THE CENTRAL BANK chief is hopeful the Philippines will be removed from the Financial Action Task Force’s (FATF) “gray list” in less than two years, once the government shows it can effectively implement the tighter laws against money laundering and terrorism financing.
“The Philippines will be delisted from ‘gray list’ upon successful completion of all action plans — hopefully on or before January 2023,” Bangko Sentral ng Pilipinas Governor (BSP) and Anti-Money Laundering Council (AMLC) Chairman Benjamin E. Diokno said in a Viber message to reporters on Monday.
The FATF on Friday added the Philippines to its gray list or list of countries with strategic deficiencies in its anti-money laundering/counter-terrorism financing (AML/CTF) framework, which means it will be subjected to increased monitoring.
“This means we as a country made commitments to correct deficiencies within a particular timeframe. Hence, it is under increased monitoring,” Finance Secretary Carlos G. Dominguez III said in a Viber message to reporters.
Mr. Diokno said the Philippines needs time to show the effectiveness of recent laws against money laundering and counter-terrorism financing.
Republic Act 11479 or the controversial Anti-Terror Act of 2020, which laid out tougher measures against terrorism financing, took effect last year.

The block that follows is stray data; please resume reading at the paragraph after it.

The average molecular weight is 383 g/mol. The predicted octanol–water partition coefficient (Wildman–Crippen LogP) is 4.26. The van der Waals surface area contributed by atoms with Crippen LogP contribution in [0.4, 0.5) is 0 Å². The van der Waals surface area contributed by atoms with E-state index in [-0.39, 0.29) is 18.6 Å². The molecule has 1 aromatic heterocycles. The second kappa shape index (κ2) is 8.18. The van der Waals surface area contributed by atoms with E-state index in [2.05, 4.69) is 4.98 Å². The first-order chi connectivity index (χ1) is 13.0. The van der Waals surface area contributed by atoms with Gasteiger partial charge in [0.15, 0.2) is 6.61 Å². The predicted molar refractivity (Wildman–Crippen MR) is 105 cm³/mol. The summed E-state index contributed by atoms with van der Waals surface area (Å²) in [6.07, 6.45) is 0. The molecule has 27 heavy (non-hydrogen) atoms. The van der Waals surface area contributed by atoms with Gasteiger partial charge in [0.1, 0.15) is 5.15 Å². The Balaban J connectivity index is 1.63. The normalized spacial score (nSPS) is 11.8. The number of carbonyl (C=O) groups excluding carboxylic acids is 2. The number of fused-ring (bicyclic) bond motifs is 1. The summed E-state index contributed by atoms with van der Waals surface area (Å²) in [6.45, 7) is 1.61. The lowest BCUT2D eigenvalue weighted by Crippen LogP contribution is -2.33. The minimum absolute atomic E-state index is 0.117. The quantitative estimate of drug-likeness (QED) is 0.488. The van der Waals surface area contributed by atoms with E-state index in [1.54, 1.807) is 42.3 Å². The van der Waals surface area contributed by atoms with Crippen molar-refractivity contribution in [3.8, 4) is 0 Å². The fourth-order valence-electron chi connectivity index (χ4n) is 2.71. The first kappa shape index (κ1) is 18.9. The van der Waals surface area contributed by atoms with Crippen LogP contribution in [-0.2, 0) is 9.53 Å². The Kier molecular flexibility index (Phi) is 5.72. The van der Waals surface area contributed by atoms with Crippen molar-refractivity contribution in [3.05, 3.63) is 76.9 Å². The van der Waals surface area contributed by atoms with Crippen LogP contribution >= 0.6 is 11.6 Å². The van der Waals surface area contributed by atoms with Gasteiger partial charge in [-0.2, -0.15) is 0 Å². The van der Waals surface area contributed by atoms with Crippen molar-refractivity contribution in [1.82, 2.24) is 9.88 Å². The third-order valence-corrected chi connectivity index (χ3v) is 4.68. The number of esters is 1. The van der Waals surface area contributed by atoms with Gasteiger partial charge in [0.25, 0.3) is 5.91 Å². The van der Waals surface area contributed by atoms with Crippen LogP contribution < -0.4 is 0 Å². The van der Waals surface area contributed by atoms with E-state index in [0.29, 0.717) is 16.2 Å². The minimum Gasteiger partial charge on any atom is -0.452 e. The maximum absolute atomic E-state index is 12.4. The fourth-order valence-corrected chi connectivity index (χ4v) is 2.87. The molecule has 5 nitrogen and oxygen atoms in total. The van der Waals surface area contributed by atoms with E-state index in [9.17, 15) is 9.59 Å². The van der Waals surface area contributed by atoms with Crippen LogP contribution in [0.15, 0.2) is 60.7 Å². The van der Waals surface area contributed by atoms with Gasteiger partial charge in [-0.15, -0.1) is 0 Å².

Republic Act 11521 which further strengthened the Anti-Money Laundering Act of 2001 was signed into law by President Rodrigo R. Duterte on Jan. 29. The FATF had given the Philippines until Feb. 1 to show tangible progress that it has imposed tighter AML/CTF measures.
Mr. Diokno said the National Anti-Money Laundering/Combating the Financing of Terrorism Committee will be actively working to ensure the Philippines will exit the FATF’s gray list by addressing the remaining action plans.
“We remain strongly committed to swiftly resolve the remaining strategic deficiencies (18 from the original 70) within agreed timeframes. In any case, there is no sanction for being a ‘jurisdiction under increased monitoring,’” Mr. Diokno said.
The Philippines is expected to work on 18 remaining action plans that were flagged out of 70 in the 2018 Mutual Evaluation Report, which identified gaps in its AML/CTF regime. — Luz Wendy T. Noble